The transformations under way within companies, representing the fourth industrial revolution, are on an historically unprecedented scale. Large organisations that rapidly adapt their operating methods will be the most efficient over time. In particular, upcoming skills planning is a key issue that needs to be urgently addressed.
Redesigning work to allow people and technology to reach their full potential and building the culture of learning.
According to a survey conducted by the OECD, half of all jobs will be affected by automation in the coming years, with 14% being highly automatable (i.e., probability of automation of over 70%) and another 32% of jobs having between 50% and 70% of their tasks subject to automation.
Awareness of the transformation of jobs has not yet widely translated into implementing appropriate resources. According to a study conducted by Deloitte, for example, just 18% of companies stated that they give employees the resources to actively develop their skills and more than half of respondents said they did not have a programme for developing future skills and organising mobility.
One reason for this weak anticipation is an overly rigid approach to managing career paths, focused on positions rather than skills. One recommendation is to construct a system based on a skills repository, incorporating sufficient cross-functional skills to allow interconnections between business lines.
It is also necessary to put monitoring in place at an early stage, to develop the skills repository that the company will need and incorporate new skills. Thus large corporations incorporate the Strategic Workforce Planning. This skills base can also be used for appraisals and to construct training programmes. With the development of automation, certain skills which were highly valued in standardised process application will become less useful, since the corresponding tasks will be carried out will be automated. However, four skills will become increasingly important in the international community: Creativity, Critical thinking, Communication and Cooperation (the 4 Cs).
Another explanation for companies stay behind competitors is the overly top-down approach to the managerial relationship which discourages employees from taking risks and exploring different options. Afraid of losing control, management is sometimes wary of giving employees the power/autonomy to position themselves and discover the skills which need to be developed. Just as the reform ofvocational training in France aims to give employees the power to manage their personal training account, so career management needs to be more open. Employees regain control over their career development within the company.
New opportunities to move forwardThe use of big data by professional mobility applications [such as Monkey-Tie and Shairlock] opens a wide array of possibilities for employees and above all offers them information about the competencies needed to move on to the next level. Employees can then construct a career development plan and sign up for training relevant to one or more business lines. The possibilities created by new learning methods, combining e-learning with face-to-face learning, give companies powerful tools at a reasonable cost. Creating movement makes it easier to involve employees in business line transformations and overcome certain barriers to change.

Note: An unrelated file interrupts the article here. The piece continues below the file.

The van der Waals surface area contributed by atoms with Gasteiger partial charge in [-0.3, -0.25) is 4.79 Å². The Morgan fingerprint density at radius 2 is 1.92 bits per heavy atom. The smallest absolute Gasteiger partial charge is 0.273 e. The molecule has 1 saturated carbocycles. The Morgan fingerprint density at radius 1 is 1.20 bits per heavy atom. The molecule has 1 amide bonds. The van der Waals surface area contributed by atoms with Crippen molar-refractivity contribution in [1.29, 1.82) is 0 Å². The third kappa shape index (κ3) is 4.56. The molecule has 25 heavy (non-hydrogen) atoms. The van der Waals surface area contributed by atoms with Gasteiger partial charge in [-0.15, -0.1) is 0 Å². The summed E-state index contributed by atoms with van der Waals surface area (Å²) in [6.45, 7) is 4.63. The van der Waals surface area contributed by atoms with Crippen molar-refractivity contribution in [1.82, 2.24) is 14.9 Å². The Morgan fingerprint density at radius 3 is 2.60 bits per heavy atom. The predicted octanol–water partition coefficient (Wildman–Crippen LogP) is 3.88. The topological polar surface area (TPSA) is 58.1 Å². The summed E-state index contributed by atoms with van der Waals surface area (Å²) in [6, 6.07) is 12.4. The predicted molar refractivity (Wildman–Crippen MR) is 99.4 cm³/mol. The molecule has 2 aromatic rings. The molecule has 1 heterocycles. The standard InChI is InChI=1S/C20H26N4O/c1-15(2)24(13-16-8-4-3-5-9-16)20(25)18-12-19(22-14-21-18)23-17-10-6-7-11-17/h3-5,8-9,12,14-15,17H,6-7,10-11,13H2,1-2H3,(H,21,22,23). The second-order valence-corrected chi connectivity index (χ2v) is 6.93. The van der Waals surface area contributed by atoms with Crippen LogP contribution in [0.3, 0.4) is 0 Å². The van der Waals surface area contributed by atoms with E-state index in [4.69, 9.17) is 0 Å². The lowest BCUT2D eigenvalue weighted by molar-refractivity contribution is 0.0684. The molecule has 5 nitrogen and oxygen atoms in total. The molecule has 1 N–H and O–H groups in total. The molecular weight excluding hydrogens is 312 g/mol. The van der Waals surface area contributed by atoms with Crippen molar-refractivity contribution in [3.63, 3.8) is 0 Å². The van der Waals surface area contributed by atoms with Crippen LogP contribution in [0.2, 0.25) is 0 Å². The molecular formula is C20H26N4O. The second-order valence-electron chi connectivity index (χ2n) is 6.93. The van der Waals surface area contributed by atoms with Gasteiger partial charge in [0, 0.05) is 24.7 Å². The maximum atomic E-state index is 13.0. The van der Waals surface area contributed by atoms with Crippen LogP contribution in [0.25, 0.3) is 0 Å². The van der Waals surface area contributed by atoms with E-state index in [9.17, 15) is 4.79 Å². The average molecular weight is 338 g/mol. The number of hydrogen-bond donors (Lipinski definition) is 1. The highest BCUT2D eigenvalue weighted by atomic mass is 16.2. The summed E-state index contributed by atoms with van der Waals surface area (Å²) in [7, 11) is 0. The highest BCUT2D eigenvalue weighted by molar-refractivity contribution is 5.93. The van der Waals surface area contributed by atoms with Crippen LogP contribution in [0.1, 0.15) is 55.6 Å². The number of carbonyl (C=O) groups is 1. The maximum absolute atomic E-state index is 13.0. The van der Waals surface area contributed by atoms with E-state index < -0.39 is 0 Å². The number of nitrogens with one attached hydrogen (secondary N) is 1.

Finally, the learning method is also in question, since our training methods in Europe have been based on knowledge acquisition (confirmed by a degree), which may be vital but is not sufficient to develop competencies. That knowledge is only effective when the employee can put combined knowledge into practice. Hands-on experience (doing) is therefore vital. Learning requires practice, which also involves experimenting. "Test and learn" is one of the keys to startups' success, as well as applying to large groups. The use of combined knowledge also requires interpersonal and behavioural skills.
Finally, the development of artificial intelligence will impact most business lines and man-machine interactions will be essential keys to success.A computer may be better at chess than the best human, but the man-machine combination is even better.
It is now urgent for everyone to be given the autonomy to construct their career development based on the company's current and future needs. The new culture of learning is fast evolving!
 Nedelkoska, L. and G. Quintini (2018), "Automation, skills use and training", OECD Social, Employment and Migration Working Papers, No. 202, OECD Publishing, Paris
 From careers to experiences, Deloitte, March 2018